The risk of illiteracy is higher among women, low-skilled workers, older adults, first-generation immigrants and people who are unemployed. Reading problems are therefore disproportionately found among children from socio-economically and/or educationally disadvantaged families. Socio-economic status is a strong predictor of children’s school performance. What children learn about written language depends on how it is used in daily routines and rituals and the interactions that take place around those activities. It was in response to this problem that the SodaProducties organisation initiated the VoorleesExpress programme.

Programme Overview

The 'VoorleesExpress' (ReadingExpress) programme started as an initiative of two sisters in the Kanaleneiland district of Utrecht, an area with many immigrants, low social cohesion and high crime rates. The sisters wanted to change this, and started the foundation SodaProducties in December 2005. Their first programme, the 'VoorleesExpress', started in January 2006. SodaProducties develops projects that facilitate the exchange of knowledge between organisations in the field of volunteering and social entrepreneurship. One of the concerns of the foundation was with the language and literacy skills of Dutch children. In order to improve them, they created the VoorleesExpress programme. VoorleesExpress was initiated with 10 volunteers and 10 families from Kanaleneiland. The programme succeeded, and, from 2007, it was extended to other Dutch cities.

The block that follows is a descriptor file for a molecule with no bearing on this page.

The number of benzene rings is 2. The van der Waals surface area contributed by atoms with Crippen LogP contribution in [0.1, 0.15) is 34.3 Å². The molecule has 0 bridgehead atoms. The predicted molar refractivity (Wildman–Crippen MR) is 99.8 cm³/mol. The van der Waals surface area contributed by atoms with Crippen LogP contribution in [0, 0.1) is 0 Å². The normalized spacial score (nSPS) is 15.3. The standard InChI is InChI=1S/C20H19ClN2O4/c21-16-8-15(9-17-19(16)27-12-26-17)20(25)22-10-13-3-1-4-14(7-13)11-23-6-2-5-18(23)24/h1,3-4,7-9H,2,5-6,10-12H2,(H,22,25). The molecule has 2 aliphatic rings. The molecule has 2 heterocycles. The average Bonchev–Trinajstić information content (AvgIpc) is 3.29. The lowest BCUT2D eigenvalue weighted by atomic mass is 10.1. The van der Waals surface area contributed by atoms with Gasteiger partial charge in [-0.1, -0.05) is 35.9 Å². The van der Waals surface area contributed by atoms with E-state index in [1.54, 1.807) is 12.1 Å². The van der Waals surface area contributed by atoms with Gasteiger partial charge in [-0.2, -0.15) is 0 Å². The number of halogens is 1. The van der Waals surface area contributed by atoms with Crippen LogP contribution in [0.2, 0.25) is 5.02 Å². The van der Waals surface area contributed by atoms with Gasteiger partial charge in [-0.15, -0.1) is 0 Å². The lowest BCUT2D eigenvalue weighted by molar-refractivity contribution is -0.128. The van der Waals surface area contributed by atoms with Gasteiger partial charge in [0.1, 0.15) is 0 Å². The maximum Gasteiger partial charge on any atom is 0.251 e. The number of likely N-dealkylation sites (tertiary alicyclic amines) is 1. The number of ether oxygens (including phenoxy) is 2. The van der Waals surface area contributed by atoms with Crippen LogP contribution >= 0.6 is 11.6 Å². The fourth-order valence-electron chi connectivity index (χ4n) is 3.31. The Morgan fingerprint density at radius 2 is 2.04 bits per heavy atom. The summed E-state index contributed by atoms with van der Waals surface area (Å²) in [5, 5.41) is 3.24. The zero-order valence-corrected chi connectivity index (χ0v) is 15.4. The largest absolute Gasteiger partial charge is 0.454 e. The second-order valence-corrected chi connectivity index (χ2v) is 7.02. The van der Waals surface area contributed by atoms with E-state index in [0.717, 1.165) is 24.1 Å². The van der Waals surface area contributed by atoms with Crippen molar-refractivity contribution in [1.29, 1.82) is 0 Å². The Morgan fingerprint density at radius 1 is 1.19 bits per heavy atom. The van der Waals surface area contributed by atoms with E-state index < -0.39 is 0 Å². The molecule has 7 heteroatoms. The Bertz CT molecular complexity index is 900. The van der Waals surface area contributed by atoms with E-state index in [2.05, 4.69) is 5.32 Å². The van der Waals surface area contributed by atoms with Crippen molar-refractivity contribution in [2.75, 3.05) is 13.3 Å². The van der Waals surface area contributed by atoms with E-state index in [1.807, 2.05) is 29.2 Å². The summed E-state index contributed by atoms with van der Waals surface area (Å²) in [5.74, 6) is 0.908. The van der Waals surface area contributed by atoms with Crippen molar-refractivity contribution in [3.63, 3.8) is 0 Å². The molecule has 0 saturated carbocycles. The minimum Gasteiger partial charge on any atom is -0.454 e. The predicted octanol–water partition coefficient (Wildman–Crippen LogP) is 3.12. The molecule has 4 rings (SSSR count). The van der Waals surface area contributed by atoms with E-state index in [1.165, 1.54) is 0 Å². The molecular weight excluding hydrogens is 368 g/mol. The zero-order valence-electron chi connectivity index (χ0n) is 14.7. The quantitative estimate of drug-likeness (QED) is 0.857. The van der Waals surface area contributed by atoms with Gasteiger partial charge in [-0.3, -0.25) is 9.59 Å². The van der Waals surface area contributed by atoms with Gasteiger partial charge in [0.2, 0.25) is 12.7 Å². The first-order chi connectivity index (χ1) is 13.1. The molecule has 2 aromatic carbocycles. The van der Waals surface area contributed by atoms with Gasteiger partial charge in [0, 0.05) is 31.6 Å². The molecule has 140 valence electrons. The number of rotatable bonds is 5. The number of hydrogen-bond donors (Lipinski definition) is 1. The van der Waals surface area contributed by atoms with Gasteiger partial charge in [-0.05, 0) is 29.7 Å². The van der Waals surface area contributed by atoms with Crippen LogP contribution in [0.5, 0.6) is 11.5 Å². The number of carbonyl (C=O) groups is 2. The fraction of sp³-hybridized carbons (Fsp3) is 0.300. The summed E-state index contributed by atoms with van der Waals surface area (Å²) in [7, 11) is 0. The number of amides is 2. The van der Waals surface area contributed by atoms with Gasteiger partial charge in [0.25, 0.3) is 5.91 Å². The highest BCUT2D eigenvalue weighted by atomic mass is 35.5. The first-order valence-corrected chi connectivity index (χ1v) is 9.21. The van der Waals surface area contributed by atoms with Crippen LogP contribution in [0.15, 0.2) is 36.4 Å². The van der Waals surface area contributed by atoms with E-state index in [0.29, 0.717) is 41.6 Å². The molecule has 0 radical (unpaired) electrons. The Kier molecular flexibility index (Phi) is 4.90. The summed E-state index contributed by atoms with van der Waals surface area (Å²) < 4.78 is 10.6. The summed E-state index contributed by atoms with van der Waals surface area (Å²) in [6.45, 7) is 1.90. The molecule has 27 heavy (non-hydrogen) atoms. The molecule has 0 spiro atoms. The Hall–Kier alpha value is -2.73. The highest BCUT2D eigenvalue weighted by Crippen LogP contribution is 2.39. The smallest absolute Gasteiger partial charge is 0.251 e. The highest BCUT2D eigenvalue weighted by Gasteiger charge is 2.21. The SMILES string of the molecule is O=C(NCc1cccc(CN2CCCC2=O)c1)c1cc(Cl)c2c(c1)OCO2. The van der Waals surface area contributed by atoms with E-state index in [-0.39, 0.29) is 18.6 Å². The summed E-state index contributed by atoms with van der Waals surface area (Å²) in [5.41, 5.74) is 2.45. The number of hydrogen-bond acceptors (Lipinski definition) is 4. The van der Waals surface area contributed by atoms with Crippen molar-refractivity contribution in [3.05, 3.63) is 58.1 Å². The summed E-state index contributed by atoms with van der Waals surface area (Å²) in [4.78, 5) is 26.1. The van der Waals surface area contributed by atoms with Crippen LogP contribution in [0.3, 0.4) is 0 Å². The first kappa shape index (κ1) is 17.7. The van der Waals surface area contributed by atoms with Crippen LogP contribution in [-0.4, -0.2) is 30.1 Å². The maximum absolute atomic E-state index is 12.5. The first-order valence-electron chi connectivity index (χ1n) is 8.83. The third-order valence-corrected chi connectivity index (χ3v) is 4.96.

Today VoorleesExpress aims its programme at both immigrant and native families with low literacy levels. Franchises of VoorleesExpress were established in 59 locations in total. By the beginning of 2014 the programme had reached 3,314 families and had about 3,791 volunteers.

Aims and Objectives

Programme Implementation: Approaches and Methodologies

The VoorleesExpress stimulates language and pre-literacy skills development and the joy in reading of children from families with low literacy by reading books to them. The programme enhances children’s language development at an early age and encourages parents to have an active role in their children’s early development.

Reading to Children in the Home

For a period of 20 weeks, a reader pays weekly visits to the family. The reader stays for an hour, familiarising the children and their parents with the nightly ritual of reading to the kids. The reader gives the parents the tools they need to take over the reading in due course and tells the parents about other ways to encourage their children’s language acquisition.